Wednesday, August 10, 2011

Straight outa Star Wars

This thing was big...and loud. Any second and Luke Skywalker was about to step out of the cockpit. Last week I found myself photographing something called a Compressor Carrier for a industrial hydraulics company based outside Durban. This behemoth is intended to provide massive amounts of compressed air for exploratory drilling in any terrain. It looked mean. To photograph it so that it looked hard and industrial, as well as intimidating I chose a low angle of view. Waiting for low light also meant that I was able to throw some hot-shoe flashes into the mix. The basic setup was a flash on camera set to about 1/2 power, flash to camera left on full power and two more flashes boomed together camera right and about 10 metres in front to light up the side and rear of the machine. Although most of the images were very simply processed, I over processed this for an industrial look that is quite popular at the moment. Lots of fun basically.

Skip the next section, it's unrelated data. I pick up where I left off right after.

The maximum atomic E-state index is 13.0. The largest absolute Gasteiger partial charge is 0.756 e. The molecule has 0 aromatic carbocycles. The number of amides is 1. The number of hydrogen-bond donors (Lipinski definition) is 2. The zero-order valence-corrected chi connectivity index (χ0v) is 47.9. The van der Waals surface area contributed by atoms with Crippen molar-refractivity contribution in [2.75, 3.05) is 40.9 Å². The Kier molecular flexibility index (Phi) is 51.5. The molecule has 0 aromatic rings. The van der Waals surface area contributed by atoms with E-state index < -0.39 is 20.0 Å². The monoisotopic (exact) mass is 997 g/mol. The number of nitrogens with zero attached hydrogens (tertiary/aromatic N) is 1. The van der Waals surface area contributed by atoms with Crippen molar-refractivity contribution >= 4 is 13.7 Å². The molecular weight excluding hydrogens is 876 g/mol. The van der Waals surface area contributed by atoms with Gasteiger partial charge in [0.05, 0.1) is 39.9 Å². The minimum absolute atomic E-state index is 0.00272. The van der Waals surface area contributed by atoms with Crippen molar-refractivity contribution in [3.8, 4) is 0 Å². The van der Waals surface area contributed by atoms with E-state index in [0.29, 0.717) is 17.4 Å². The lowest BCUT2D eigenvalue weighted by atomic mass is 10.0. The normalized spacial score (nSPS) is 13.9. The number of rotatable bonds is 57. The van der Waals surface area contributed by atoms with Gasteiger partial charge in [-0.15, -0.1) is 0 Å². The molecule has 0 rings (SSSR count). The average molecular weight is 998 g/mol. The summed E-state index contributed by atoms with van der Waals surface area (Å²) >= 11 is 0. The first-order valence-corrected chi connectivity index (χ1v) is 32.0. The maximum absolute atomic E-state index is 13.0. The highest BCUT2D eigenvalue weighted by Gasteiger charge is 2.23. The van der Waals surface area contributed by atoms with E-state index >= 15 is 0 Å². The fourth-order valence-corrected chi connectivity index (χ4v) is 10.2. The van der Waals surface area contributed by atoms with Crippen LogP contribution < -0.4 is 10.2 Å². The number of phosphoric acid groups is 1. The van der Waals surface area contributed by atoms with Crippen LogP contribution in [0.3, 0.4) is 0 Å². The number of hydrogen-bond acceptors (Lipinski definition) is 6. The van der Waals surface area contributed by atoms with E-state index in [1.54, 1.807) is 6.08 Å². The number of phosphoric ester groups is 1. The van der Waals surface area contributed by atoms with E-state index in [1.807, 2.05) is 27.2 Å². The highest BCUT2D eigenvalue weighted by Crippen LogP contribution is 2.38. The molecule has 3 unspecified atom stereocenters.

Monday, August 1, 2011

Thanda Tripping

Much of south Africa was gripped with a cold spell that brought snow to the highlands and freezing rain to much of the coast stretching down the east and south of the country. So much for a temperate winter! The photographers I joined on this month's Thanda Wildlife photography workshop came to grips with icy rain and freezing wind as we attempted the impossible...to find animals that were as mad as us in the open.

This isn't actually as easy as one would think. Naturally wild animals don't have a warm centrally heated brick house with double glazing to call home. Still, what shelter they can get they will needless stick to, whether it's a burrow in the ground or a close-standing group of acacia. It's only idiotic wildlife photographers that come out in the open to greet the slushy drops of cold water with apparent glee. Well in the hopes of creating great images at any rate. I have a habit of saying that bad weather means for great images. It often does, but only if something actually happens during that bad weather. Hey ho.

Thankfully the cold spell blew (in a gale force wind) away eventually. It left motorists stranded on a pass between Kwazulu-Natal and the interior as snow built up to over a foot deep on the middle of the highway. In Zululand it meant for uncharacteristically cold and wet winter weather. But shoot on we did!